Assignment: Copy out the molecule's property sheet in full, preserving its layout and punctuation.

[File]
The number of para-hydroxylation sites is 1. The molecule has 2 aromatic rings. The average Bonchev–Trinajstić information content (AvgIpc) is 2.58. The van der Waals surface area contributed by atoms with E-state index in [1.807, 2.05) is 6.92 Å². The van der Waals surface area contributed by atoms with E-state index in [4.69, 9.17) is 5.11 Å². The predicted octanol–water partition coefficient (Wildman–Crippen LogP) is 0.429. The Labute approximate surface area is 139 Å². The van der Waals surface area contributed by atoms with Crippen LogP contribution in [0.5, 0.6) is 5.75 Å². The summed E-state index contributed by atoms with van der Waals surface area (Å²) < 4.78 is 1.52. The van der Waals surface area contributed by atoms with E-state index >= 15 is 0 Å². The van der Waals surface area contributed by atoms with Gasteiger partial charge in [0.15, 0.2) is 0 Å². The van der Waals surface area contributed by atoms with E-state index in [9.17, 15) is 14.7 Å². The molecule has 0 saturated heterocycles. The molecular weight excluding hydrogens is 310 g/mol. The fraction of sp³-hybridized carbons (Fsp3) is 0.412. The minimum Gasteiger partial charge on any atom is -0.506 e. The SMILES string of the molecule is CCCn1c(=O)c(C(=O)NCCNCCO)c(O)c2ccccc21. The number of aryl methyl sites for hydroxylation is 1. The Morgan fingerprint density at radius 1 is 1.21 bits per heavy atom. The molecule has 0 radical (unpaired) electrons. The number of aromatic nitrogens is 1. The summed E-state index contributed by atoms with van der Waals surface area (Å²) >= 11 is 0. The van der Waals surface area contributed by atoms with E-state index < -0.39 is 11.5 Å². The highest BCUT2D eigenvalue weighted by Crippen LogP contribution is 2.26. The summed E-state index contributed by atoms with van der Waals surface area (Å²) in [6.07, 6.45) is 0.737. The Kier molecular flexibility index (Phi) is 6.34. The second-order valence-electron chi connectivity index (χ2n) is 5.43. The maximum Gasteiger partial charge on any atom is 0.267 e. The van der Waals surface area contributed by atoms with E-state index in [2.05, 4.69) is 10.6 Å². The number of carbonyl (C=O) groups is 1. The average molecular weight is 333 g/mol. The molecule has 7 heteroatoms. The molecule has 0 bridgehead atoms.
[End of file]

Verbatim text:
The number of para-hydroxylation sites is 1. The molecule has 2 aromatic rings. The average Bonchev–Trinajstić information content (AvgIpc) is 2.58. The van der Waals surface area contributed by atoms with E-state index in [1.807, 2.05) is 6.92 Å². The van der Waals surface area contributed by atoms with E-state index in [4.69, 9.17) is 5.11 Å². The predicted octanol–water partition coefficient (Wildman–Crippen LogP) is 0.429. The Labute approximate surface area is 139 Å². The van der Waals surface area contributed by atoms with Crippen LogP contribution in [0.5, 0.6) is 5.75 Å². The summed E-state index contributed by atoms with van der Waals surface area (Å²) < 4.78 is 1.52. The van der Waals surface area contributed by atoms with E-state index >= 15 is 0 Å². The van der Waals surface area contributed by atoms with Gasteiger partial charge in [0.15, 0.2) is 0 Å². The van der Waals surface area contributed by atoms with E-state index in [9.17, 15) is 14.7 Å². The molecule has 0 saturated heterocycles. The molecular weight excluding hydrogens is 310 g/mol. The fraction of sp³-hybridized carbons (Fsp3) is 0.412. The minimum Gasteiger partial charge on any atom is -0.506 e. The SMILES string of the molecule is CCCn1c(=O)c(C(=O)NCCNCCO)c(O)c2ccccc21. The number of aryl methyl sites for hydroxylation is 1. The Morgan fingerprint density at radius 1 is 1.21 bits per heavy atom. The molecule has 0 radical (unpaired) electrons. The number of aromatic nitrogens is 1. The summed E-state index contributed by atoms with van der Waals surface area (Å²) >= 11 is 0. The van der Waals surface area contributed by atoms with E-state index < -0.39 is 11.5 Å². The highest BCUT2D eigenvalue weighted by Crippen LogP contribution is 2.26. The summed E-state index contributed by atoms with van der Waals surface area (Å²) in [6.07, 6.45) is 0.737. The Kier molecular flexibility index (Phi) is 6.34. The second-order valence-electron chi connectivity index (χ2n) is 5.43. The maximum Gasteiger partial charge on any atom is 0.267 e. The van der Waals surface area contributed by atoms with E-state index in [2.05, 4.69) is 10.6 Å². The number of carbonyl (C=O) groups is 1. The average molecular weight is 333 g/mol. The molecule has 7 heteroatoms. The molecule has 0 bridgehead atoms.